Edinburgh-based start-up Celtic Renewables is turning waste matter from whisky production into a “next-generation biofuel” — biobutanol.
The whisky distillation process is tremendously wasteful; only ten percent of what comes from a distillery is consumed. The majority of the by-products — known as draff (a residue of grains: barley, rye, wheat and sometimes corn) and pot ale (residue leftover in casks) — are generally discarded, wasting a valuable resource and affecting the distillery’s bottom line. If the new process proves effective, using this renewed resource could result in a $90 million dollar value for the biofuel industry.
Celtic Renewables is using the tried and true 100-year-old fermentation method acetone butanol-ethanol (ABE). This uses the bacterium Clostridium acetobutylicum, which is derived from the starches used in whiskey production, to convert both the complex sugars, such as xylose and arabinose, and simple glucose into biofuels.
Independent malt whisky producer Tullibardine is the first distillery to partner with Celtic Renewables for conversion of its waste into fuel.
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“The Scottish malt whisky industry is a ripe resource for developing biobutanol,” professor Martin Tangney, founder and president of Celtic Renewables and director of Napier University’s Biofuel Research Center, told the BBC. “The pot ale and draff can be converted into biofuel as a direct substitute for fossil-derived fuel, which would reduce oil consumption and CO2 emissions while providing energy security-particularly in the rural and remote homelands of the whisky industry.”
What about ethanol?
Biobutanol produces roughly 25% percent more energy by volume than its competitor, ethanol. In addition, biobutanol is easier to store because of its lower temperature to vaporize (flashpoint) and it can be blended into gasoline without additional modifications, unlike ethanol.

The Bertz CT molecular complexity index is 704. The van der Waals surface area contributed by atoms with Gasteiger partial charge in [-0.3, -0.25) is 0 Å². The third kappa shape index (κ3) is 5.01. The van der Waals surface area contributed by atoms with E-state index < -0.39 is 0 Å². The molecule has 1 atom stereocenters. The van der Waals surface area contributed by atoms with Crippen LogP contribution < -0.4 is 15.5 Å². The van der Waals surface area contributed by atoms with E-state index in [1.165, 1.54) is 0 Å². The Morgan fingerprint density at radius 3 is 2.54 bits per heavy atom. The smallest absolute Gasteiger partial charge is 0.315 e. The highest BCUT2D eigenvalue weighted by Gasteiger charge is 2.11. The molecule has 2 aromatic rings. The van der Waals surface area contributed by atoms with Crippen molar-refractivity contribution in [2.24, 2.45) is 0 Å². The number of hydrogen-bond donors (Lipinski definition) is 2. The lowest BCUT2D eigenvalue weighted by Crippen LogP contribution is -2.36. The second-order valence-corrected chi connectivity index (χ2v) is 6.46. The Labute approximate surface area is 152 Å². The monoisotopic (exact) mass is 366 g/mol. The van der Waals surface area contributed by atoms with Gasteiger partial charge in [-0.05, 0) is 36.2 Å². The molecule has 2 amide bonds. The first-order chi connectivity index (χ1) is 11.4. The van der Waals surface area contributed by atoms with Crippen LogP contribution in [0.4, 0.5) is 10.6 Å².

The fact that biobutanol is created from waste matter — unlike ethanol, which is generally made from fermenting crops such as corn that could be otherwise used for food — is another important distinction and testament to its viability as a biofuel. In even more good news, biobutanol production also creates two other valuable ingredients: bioacetane, currently being used in plastics and paints, and waste that can be used as high-quality grade animal feed.
Celtic Renewables and the Biofuel Research Center are building toward Scotland’s long-term zero-waste goal. Zero Waste Scotland is a government agency attempting to change the way Scotland manages its resources, aiming to run Scotland on purely renewable energy by 2020. This government-funded agency gave Celtic Renewables over $200,000 to expand. Tangney suggests his technology could help the EU reach its biofuel targets and account for 10% of fuel sales in seven years.
And this is only the beginning: Tagney says the process could similarly utilize waste from the production of other fermented products such as beer and wine.
In other sustainable spirits news, Bombay Sapphire announced in March that its new gin distillery in Hampshire, England became the first to achieve an “Outstanding” design-stage Building Research Establishment’s Environmental Assessment Method (BREEAM) accreditation. The company says the site, opening this fall, will emit 60 percent less carbon over its other distilleries by incorporating several technologies into its design, including photovoltaics, a biofuel boiler and a 6kW hydro-electric water wheel.